This story is illustrated with authentic vintage photographs, which is an unusual and fascinating way to write a story.  The story is a fantasy with mystery, suspense and intrigue. 
I totally enjoyed it, and highly recommend it.

Monday, October 24, 2011

Beauty Queens by Libba Bray

Beauty Queens
OMG, this book is so hilarious!  I have not laughed so much while reading a book in a long time.  "An airplane full of beauty queens crashes on a deserted island."  The bad guys - The Corporation - have a hide out in the volcano.  The Stashe-off beauty cream and hair remover is apparantly explosive and will be sold as weapons of mass destruction.  Miss Texas goes insane and the survivor beauty queen girls learn that they can do anything they want to do - even if they have to eat grub worms.  When the reality show pirates' ship crashes on the island, the trans-gender contestant finds herself a happy pirate friend and Miss New Hampshire, wild girl, falls in love with one of the displaced indiginous natives.  Punctuated by commercial breaks for Corporation TV shows and beauty products, this book definitely wins "breast in show". 

You Will Call Me Drog by Sue Cowing

You Will Call Me Drog (Carolrhoda)
This is a cute book for children in grades 4-6 or so.  Parker, a 6th grader picks up a hand puppet that he finds at the dump and puts it on and it talks to him and tells him that it's name is Drog and it will not let him remove it.
So, Parker spends several months with the puppet on his hand, which causes some problems and he is sent to counseling and starts attending aikido lessons. 
He starts to work out some of the problems that he has with his father, who had divorced his mom and moved out several years before. 
Parker learns some lessons from Drog and from his aikido Sensei. 

Friday, October 21, 2011

Because of Winn-Dixie by Kate DiGamillo

Because of Winn-Dixie
My 9 year old daughter is currently reading some dog books and I saw this one and thought she might like it.
I think she will.  In this book, 10 year old Opal is being raised by her dad, the preacher, since her mother left when she was 3. They have just moved to a new town where she does not yet have any friends.  She goes to the Winn-Dixie grocery store and there is a dog there who is enjoying himself and causing chaos in the store.  She brings him home and names him Winn-Dixie.  Because of Winn-Dixie, Opal makes friends with several interesting people including the libraian, the man who runs the pet store, an old woman who lives alone, and several children.  Because of Winn-Dixie, she is able to talk to her dad about her mom and learn more about her.  Because of Winn-Dixie, all of her new friends get to know one another and become friends too. Everything happens because of Winn-Dixie.  This is a terrific story and I really enjoyed it.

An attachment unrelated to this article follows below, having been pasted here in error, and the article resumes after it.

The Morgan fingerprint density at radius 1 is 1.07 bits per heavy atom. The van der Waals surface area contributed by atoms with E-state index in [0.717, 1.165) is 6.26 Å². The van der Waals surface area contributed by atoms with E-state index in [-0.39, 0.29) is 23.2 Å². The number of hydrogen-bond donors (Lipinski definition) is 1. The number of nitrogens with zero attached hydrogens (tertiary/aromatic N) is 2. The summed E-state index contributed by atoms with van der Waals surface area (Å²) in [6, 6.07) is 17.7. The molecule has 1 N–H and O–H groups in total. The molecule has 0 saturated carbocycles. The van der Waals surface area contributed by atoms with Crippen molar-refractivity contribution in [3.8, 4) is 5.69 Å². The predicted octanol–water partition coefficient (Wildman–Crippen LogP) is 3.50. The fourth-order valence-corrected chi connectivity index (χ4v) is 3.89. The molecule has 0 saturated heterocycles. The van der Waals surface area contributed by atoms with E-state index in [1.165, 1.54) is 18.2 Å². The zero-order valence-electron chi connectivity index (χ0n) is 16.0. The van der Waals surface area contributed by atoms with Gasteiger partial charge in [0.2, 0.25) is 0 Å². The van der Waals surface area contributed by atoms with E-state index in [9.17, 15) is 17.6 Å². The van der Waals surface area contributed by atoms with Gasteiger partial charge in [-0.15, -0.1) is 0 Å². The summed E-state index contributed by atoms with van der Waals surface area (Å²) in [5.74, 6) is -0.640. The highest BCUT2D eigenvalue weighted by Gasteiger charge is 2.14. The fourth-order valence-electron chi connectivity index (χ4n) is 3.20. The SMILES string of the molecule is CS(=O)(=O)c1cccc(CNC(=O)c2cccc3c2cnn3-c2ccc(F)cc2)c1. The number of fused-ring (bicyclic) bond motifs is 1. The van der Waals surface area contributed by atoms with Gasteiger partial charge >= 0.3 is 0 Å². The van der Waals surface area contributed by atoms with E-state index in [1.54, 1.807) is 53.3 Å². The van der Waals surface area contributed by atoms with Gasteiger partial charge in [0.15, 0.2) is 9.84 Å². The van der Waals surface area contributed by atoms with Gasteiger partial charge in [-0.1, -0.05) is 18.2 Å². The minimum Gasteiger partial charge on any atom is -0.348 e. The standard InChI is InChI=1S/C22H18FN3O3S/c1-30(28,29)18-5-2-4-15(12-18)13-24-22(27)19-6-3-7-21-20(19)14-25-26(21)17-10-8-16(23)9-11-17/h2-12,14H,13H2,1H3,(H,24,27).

Stargirl by Jerry Spinelli

I found this book in a high school ESL class that I was subbing in this week.  It is a good book for middle school and high school age.  In this book, Leo falls in love with Stargirl, a new girl at his high school.  She is totally different, a free spirit who is not afraid to be herself.  Stargirl plays the banjo, sings happy birthday to everyone on their birthdays,  cheers for whoever make a basket at ball games and meditates in the desert.  Her schoolmates go from not liking her to loving her to shunning her and Leo is along for the ride.  I enjoyed Stargirl's character and individuality and found it to be a well-written, fun book.

A Year Without Autumn by Liz Kessler

A Year Without Autumn

This book reminded me a little bit of some of the old Twilight Zone shows that I used to watch when I was a kid. 
A vacation resort.
A broken old elevator that gets fixed. 
And when 12 year old Jenni rides up a floor on the elevator, she goes a year into the future.
In this future, her best friend Autumn is very different.  Autumn's brother is in a coma and her family is devastated.  Jenni finds that she can go back to the present but the accident that put Autumn's brother into a coma has happened anyway.  She finds that for each floor that she rides on the elevator, another year passes.  Is there any way that she can go back and change the past/present/whenever it is? 
This is a fantastic, riveting tale of friendship and creepy time travel.  You won't be able to put it down until you find out what happens!